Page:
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You are required to carefully read and annotate all readings BEFORE ENTERING THEDISCUSSION FORUM.
Be prepared to engage in critical discussion of the text. For eachassigned essay from the course text, you must submit a 15-22 sentence typed response that includes the following elements:
1) 3-4 sentence summary of the essay's purpose that integrates a brief quote
2) 2-3 sentence explanation of the essay's primary audience3) 2-3 sentence evaluation of the effectiveness of EACH of the three rhetorical appeals
a. LOGOS (2-3 sentences)
b. ETHOS (2-3 sentences)
c. PATHOS (2-3 sentences)
4) 3-4 sentence personal reaction to the author's argument (this is the only part of yourresponse to draw significantly from personal experience)
5) One interpretative question
Reading response 3
In ?Leave Your Name at the Border? the author states that he is a Mexican American
living in a small California town. He explores the complications that arise when
people try to assimilate to a new culture, through the lens of very literal form of
identity: name. Growing up, he and his peers spoke English at school and Spanish at
home. As a result, ?Spanish was for privacy ? and privacy quickly turn to shame?. He
also links this feeling to a recent trend that disturbs him: his family has begun giving
their children American names like ?Brandon? or ?Kaitlyn?, while old- fashioned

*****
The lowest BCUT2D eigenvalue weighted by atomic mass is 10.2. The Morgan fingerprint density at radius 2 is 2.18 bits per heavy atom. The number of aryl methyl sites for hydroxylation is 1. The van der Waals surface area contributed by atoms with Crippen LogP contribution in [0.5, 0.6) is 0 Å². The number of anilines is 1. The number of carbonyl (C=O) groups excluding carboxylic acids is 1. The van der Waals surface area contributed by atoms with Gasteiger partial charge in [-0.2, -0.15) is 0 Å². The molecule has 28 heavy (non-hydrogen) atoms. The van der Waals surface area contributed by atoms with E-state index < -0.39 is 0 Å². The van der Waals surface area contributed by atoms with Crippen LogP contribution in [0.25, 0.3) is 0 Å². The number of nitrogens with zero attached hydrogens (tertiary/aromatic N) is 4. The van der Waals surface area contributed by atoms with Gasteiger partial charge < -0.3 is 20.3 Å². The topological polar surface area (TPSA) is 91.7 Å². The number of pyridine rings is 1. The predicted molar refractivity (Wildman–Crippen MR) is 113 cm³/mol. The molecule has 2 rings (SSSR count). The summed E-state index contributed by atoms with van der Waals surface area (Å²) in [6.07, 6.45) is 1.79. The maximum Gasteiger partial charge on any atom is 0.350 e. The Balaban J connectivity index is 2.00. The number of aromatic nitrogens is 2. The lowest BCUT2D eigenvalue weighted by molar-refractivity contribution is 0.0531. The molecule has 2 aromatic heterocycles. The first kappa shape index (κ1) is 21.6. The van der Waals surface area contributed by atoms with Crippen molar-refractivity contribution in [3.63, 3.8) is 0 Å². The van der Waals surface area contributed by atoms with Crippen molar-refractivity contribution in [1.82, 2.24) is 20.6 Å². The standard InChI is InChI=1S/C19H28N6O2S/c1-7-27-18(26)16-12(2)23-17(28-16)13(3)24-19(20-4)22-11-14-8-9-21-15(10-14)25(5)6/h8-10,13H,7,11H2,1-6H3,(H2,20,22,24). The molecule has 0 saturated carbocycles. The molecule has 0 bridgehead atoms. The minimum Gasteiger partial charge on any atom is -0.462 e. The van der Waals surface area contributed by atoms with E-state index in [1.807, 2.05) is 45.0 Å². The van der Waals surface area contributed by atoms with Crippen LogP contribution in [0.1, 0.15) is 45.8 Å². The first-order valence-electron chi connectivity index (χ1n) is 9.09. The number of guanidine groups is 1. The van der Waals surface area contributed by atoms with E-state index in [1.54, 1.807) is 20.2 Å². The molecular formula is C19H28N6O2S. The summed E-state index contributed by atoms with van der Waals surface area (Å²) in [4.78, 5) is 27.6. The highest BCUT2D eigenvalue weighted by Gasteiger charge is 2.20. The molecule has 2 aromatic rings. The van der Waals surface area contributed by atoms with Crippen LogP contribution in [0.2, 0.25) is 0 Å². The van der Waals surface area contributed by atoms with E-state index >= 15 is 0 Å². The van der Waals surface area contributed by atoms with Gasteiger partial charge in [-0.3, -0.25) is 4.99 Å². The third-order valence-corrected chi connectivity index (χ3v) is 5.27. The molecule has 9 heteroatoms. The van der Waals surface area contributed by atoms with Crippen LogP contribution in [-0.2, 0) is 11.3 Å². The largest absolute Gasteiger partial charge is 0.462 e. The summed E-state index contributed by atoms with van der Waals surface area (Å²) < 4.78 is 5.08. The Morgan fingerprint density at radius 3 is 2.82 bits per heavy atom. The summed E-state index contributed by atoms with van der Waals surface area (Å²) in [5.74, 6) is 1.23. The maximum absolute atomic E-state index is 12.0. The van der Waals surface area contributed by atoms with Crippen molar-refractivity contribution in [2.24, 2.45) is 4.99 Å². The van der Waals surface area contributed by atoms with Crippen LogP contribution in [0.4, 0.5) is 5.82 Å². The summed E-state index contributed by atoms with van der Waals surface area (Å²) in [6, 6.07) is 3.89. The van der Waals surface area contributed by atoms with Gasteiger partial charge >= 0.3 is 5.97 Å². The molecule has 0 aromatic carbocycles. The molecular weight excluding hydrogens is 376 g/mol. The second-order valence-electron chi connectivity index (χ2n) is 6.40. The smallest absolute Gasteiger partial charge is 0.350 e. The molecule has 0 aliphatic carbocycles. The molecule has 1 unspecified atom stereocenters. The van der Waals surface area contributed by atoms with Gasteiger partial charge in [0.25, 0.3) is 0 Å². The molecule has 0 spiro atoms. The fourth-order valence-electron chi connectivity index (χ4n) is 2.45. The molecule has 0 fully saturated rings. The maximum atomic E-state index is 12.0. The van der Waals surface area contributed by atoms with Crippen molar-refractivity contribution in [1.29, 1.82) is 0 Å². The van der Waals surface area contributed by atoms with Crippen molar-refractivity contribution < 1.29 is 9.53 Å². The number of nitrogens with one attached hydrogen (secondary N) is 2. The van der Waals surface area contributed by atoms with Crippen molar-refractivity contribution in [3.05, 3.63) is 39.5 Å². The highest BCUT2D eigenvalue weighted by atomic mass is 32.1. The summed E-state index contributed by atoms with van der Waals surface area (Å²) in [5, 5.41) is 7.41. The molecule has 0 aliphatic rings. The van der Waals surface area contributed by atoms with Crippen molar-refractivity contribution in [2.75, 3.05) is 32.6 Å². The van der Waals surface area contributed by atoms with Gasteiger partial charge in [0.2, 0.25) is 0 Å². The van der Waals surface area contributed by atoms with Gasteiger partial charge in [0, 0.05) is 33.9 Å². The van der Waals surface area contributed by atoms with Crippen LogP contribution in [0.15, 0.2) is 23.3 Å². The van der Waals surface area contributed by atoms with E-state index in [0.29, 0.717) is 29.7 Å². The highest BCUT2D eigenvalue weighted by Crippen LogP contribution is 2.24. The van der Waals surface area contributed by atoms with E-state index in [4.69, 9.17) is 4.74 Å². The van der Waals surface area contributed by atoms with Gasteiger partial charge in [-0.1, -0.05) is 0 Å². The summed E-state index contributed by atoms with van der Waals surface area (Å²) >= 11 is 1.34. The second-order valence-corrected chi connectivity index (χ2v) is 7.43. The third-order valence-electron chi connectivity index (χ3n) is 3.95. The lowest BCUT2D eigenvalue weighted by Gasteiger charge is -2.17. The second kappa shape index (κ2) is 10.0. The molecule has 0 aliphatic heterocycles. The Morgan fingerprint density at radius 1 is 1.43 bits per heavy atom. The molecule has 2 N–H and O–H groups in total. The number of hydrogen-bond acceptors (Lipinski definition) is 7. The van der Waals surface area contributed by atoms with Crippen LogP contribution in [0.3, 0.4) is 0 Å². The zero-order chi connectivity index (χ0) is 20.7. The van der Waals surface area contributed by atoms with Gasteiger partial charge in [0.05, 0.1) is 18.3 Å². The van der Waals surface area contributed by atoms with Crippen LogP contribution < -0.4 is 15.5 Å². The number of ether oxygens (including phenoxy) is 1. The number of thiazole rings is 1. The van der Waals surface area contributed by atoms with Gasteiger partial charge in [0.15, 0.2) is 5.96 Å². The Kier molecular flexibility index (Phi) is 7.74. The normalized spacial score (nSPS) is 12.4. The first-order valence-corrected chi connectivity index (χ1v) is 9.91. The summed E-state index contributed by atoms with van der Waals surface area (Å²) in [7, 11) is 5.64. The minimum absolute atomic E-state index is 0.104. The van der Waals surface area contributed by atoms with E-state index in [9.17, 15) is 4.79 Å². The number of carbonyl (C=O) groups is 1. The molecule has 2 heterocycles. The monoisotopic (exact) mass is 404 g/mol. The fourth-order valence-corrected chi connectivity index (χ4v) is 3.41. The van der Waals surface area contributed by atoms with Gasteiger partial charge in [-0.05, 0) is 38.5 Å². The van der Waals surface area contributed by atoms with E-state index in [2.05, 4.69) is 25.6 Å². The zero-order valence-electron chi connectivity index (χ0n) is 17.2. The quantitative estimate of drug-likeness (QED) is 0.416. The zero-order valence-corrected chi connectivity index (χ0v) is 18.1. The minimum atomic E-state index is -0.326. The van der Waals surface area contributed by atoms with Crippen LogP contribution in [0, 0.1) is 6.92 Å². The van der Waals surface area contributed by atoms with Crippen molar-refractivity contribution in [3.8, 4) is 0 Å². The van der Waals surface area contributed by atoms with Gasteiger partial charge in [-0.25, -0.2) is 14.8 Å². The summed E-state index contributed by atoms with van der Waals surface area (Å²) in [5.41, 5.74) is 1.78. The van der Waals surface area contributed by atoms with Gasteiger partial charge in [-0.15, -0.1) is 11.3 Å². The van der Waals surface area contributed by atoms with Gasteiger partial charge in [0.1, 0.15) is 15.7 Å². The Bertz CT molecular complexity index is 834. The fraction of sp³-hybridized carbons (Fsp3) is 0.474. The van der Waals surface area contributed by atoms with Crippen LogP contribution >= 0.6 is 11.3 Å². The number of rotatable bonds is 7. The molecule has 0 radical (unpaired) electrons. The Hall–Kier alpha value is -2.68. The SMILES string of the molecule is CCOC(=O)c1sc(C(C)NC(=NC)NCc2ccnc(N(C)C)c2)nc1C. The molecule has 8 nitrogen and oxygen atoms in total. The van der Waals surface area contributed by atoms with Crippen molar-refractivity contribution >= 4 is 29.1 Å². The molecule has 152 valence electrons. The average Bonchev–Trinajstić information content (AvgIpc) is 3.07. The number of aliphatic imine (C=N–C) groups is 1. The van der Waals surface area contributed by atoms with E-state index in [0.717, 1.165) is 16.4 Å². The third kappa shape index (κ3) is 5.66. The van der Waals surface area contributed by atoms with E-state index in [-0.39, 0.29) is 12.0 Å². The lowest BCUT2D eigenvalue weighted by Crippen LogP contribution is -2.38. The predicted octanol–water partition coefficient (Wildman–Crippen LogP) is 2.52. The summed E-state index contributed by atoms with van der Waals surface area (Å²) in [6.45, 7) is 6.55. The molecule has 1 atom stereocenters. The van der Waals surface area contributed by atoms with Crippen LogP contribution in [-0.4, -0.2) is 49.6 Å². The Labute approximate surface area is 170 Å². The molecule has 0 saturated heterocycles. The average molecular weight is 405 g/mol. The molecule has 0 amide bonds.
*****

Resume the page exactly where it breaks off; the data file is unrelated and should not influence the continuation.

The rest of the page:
Mexican names disappear. There is one thing I feel interesting for the author. his
unmistakably Mexican first name was always a mark of his roots. And an obstacle to
the melting pot: traditional names ?stood as barriers to a complete embrace of an
American identity, simply because their pronunciations required a slip into Spanish,
the otherness that assimilation was supposed to erase.?
The author's intended audience are most included American adults of all ethnicities.
sentence evaluation of the effectiveness of EACH of the three rhetorical appeals
The corrosive effect of assimilation is the displacement of one culture over another,
the inability to sustain more than one way of being. It isn't a code word for racial and
ethnic acculturation only. It applies to needing to belong, of seeing from the outside
and wondering how to get in and then, once inside, realizing there are always those
still on the fringe.
It didn't take long for me to assert the power of code-switching in public, the
transferring of words from one language to another, regardless of who might be
listening. I was learning that the English language composed new meanings when its
constrictions were ignored, crossed over or crossed out. Language is all about
manipulation, or not listening to the rules.
My stepfather, from Ojos de Agua, Mexico, jokes when I ask him about the names of
Mexicans born here. He deliberately stumbles over pronunciations, imitating our
elders who have difficulty with Bradley and Madelyn. "Ashley S?nchez. ?T? crees?"
He wonders aloud what has happened to the "nombres del rancho" - traditional
Mexican names that are hardly given anymore to children born in the States: Heraclio,
Madaleno, Otilia, Dominga.
personal reaction to the author?s argument
The most important I get from reading this text are that I am now able to empathize
with those Mexican-Americans who are besieged in the fast paced and often harsh
American lifestyle. By reading this text, I was able to form another view of Mexicans
in our country, even if I still have doubts about the accuracy of Manuel?s account.
One interpretative question
. If living in America meant changing one?s identity, as Manuel stated, then why was
it so important to stay in this country?Is prejudice of Mexican-Americans a serious
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